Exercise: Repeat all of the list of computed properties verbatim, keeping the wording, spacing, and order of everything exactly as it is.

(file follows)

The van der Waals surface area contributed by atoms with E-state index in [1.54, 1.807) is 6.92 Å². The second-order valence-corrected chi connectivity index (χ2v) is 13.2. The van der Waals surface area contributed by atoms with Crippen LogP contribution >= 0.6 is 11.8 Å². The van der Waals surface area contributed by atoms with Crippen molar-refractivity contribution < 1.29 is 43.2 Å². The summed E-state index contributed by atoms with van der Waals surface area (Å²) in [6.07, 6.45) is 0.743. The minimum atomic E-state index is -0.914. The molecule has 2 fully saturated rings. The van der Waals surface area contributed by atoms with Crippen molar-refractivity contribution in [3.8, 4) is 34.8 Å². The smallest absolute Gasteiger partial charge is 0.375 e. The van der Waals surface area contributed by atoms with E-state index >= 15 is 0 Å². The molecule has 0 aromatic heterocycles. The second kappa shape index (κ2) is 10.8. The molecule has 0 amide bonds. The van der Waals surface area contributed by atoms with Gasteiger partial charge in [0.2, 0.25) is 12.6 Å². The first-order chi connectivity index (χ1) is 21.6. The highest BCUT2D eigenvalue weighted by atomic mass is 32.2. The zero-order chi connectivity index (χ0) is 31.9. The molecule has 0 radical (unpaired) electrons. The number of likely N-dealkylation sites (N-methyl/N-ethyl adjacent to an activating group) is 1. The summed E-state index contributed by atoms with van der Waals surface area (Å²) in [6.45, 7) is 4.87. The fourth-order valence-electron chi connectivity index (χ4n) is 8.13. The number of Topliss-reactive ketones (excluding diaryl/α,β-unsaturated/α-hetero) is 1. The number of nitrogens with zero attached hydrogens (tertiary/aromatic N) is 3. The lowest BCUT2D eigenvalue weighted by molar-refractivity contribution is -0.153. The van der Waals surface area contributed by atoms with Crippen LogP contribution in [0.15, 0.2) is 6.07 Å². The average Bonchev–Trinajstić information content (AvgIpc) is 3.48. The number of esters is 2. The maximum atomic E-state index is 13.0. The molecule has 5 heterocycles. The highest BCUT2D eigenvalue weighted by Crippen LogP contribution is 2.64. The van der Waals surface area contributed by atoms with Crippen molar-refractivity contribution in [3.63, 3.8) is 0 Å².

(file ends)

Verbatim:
The van der Waals surface area contributed by atoms with E-state index in [1.54, 1.807) is 6.92 Å². The second-order valence-corrected chi connectivity index (χ2v) is 13.2. The van der Waals surface area contributed by atoms with Crippen LogP contribution >= 0.6 is 11.8 Å². The van der Waals surface area contributed by atoms with Crippen molar-refractivity contribution < 1.29 is 43.2 Å². The summed E-state index contributed by atoms with van der Waals surface area (Å²) in [6.07, 6.45) is 0.743. The minimum atomic E-state index is -0.914. The molecule has 2 fully saturated rings. The van der Waals surface area contributed by atoms with Crippen molar-refractivity contribution in [3.8, 4) is 34.8 Å². The smallest absolute Gasteiger partial charge is 0.375 e. The van der Waals surface area contributed by atoms with E-state index >= 15 is 0 Å². The molecule has 0 aromatic heterocycles. The second kappa shape index (κ2) is 10.8. The molecule has 0 amide bonds. The van der Waals surface area contributed by atoms with Gasteiger partial charge in [0.2, 0.25) is 12.6 Å². The first-order chi connectivity index (χ1) is 21.6. The highest BCUT2D eigenvalue weighted by atomic mass is 32.2. The zero-order chi connectivity index (χ0) is 31.9. The molecule has 0 radical (unpaired) electrons. The number of likely N-dealkylation sites (N-methyl/N-ethyl adjacent to an activating group) is 1. The summed E-state index contributed by atoms with van der Waals surface area (Å²) in [6.45, 7) is 4.87. The fourth-order valence-electron chi connectivity index (χ4n) is 8.13. The number of Topliss-reactive ketones (excluding diaryl/α,β-unsaturated/α-hetero) is 1. The number of nitrogens with zero attached hydrogens (tertiary/aromatic N) is 3. The lowest BCUT2D eigenvalue weighted by molar-refractivity contribution is -0.153. The van der Waals surface area contributed by atoms with Crippen LogP contribution in [0.15, 0.2) is 6.07 Å². The average Bonchev–Trinajstić information content (AvgIpc) is 3.48. The number of esters is 2. The maximum atomic E-state index is 13.0. The molecule has 5 heterocycles. The highest BCUT2D eigenvalue weighted by Crippen LogP contribution is 2.64. The van der Waals surface area contributed by atoms with Crippen molar-refractivity contribution in [3.63, 3.8) is 0 Å².